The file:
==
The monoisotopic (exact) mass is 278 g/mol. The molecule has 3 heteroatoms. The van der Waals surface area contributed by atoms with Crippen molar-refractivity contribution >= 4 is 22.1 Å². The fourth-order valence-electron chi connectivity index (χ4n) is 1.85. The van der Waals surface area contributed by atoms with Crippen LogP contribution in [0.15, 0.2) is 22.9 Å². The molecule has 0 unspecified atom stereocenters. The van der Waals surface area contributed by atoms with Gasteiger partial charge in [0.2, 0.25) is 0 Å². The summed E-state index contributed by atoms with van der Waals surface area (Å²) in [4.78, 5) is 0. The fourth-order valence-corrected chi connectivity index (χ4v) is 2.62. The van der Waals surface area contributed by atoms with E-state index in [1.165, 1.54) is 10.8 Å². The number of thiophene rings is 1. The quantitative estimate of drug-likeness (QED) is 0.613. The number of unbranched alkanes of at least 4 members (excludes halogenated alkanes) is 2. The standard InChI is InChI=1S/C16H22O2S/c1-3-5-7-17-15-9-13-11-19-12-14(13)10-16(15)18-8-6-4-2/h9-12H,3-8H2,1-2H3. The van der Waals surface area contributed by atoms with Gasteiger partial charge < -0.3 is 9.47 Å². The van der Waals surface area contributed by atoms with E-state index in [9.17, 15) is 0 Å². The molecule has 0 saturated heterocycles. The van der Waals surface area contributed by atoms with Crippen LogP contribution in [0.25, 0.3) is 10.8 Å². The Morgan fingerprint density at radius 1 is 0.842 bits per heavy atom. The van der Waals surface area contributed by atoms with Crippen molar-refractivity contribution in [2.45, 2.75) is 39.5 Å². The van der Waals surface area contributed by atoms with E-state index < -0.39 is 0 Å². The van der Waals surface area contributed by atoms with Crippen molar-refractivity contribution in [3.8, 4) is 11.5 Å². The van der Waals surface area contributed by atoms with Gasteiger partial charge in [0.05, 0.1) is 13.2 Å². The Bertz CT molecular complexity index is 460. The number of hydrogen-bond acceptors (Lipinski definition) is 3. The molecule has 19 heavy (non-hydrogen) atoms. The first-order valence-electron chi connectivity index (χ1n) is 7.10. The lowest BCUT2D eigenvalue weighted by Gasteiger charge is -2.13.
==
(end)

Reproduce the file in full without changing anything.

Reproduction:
The monoisotopic (exact) mass is 278 g/mol. The molecule has 3 heteroatoms. The van der Waals surface area contributed by atoms with Crippen molar-refractivity contribution >= 4 is 22.1 Å². The fourth-order valence-electron chi connectivity index (χ4n) is 1.85. The van der Waals surface area contributed by atoms with Crippen LogP contribution in [0.15, 0.2) is 22.9 Å². The molecule has 0 unspecified atom stereocenters. The van der Waals surface area contributed by atoms with Gasteiger partial charge in [0.2, 0.25) is 0 Å². The summed E-state index contributed by atoms with van der Waals surface area (Å²) in [4.78, 5) is 0. The fourth-order valence-corrected chi connectivity index (χ4v) is 2.62. The van der Waals surface area contributed by atoms with E-state index in [1.165, 1.54) is 10.8 Å². The number of thiophene rings is 1. The quantitative estimate of drug-likeness (QED) is 0.613. The number of unbranched alkanes of at least 4 members (excludes halogenated alkanes) is 2. The standard InChI is InChI=1S/C16H22O2S/c1-3-5-7-17-15-9-13-11-19-12-14(13)10-16(15)18-8-6-4-2/h9-12H,3-8H2,1-2H3. The van der Waals surface area contributed by atoms with Gasteiger partial charge < -0.3 is 9.47 Å². The van der Waals surface area contributed by atoms with E-state index in [9.17, 15) is 0 Å². The molecule has 0 saturated heterocycles. The van der Waals surface area contributed by atoms with Crippen LogP contribution in [0.25, 0.3) is 10.8 Å². The Morgan fingerprint density at radius 1 is 0.842 bits per heavy atom. The van der Waals surface area contributed by atoms with Crippen molar-refractivity contribution in [2.45, 2.75) is 39.5 Å². The van der Waals surface area contributed by atoms with E-state index < -0.39 is 0 Å². The van der Waals surface area contributed by atoms with Crippen molar-refractivity contribution in [3.8, 4) is 11.5 Å². The van der Waals surface area contributed by atoms with Gasteiger partial charge in [0.05, 0.1) is 13.2 Å². The Bertz CT molecular complexity index is 460. The number of hydrogen-bond acceptors (Lipinski definition) is 3. The molecule has 19 heavy (non-hydrogen) atoms. The first-order valence-electron chi connectivity index (χ1n) is 7.10. The lowest BCUT2D eigenvalue weighted by Gasteiger charge is -2.13.